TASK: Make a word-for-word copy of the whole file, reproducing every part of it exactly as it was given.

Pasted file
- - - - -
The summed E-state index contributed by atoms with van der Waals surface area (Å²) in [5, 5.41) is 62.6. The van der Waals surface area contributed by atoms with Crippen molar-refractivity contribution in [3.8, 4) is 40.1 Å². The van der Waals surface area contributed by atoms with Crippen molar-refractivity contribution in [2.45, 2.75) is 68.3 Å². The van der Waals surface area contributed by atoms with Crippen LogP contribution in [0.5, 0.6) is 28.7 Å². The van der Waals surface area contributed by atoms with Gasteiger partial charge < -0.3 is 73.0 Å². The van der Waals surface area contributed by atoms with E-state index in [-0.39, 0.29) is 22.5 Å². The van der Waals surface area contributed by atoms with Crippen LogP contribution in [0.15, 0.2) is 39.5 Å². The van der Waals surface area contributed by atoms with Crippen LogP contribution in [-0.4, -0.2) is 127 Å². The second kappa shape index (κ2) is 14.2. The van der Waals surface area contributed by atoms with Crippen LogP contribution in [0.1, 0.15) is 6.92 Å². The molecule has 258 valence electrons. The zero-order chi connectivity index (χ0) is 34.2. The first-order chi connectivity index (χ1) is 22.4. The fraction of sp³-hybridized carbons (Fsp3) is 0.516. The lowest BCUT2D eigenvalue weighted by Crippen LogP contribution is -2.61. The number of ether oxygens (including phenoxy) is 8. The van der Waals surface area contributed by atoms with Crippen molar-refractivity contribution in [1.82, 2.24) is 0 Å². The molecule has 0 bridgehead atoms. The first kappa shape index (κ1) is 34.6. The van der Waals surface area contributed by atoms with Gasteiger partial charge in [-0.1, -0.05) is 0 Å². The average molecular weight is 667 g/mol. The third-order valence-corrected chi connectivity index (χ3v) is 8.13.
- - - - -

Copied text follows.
The summed E-state index contributed by atoms with van der Waals surface area (Å²) in [5, 5.41) is 62.6. The van der Waals surface area contributed by atoms with Crippen molar-refractivity contribution in [3.8, 4) is 40.1 Å². The van der Waals surface area contributed by atoms with Crippen molar-refractivity contribution in [2.45, 2.75) is 68.3 Å². The van der Waals surface area contributed by atoms with Crippen LogP contribution in [0.5, 0.6) is 28.7 Å². The van der Waals surface area contributed by atoms with Gasteiger partial charge < -0.3 is 73.0 Å². The van der Waals surface area contributed by atoms with E-state index in [-0.39, 0.29) is 22.5 Å². The van der Waals surface area contributed by atoms with Crippen LogP contribution in [0.15, 0.2) is 39.5 Å². The van der Waals surface area contributed by atoms with Crippen LogP contribution in [-0.4, -0.2) is 127 Å². The second kappa shape index (κ2) is 14.2. The van der Waals surface area contributed by atoms with Crippen LogP contribution in [0.1, 0.15) is 6.92 Å². The molecule has 258 valence electrons. The zero-order chi connectivity index (χ0) is 34.2. The first-order chi connectivity index (χ1) is 22.4. The fraction of sp³-hybridized carbons (Fsp3) is 0.516. The lowest BCUT2D eigenvalue weighted by Crippen LogP contribution is -2.61. The number of ether oxygens (including phenoxy) is 8. The van der Waals surface area contributed by atoms with Crippen molar-refractivity contribution in [1.82, 2.24) is 0 Å². The molecule has 0 bridgehead atoms. The first kappa shape index (κ1) is 34.6. The van der Waals surface area contributed by atoms with Gasteiger partial charge in [-0.1, -0.05) is 0 Å². The average molecular weight is 667 g/mol. The third-order valence-corrected chi connectivity index (χ3v) is 8.13.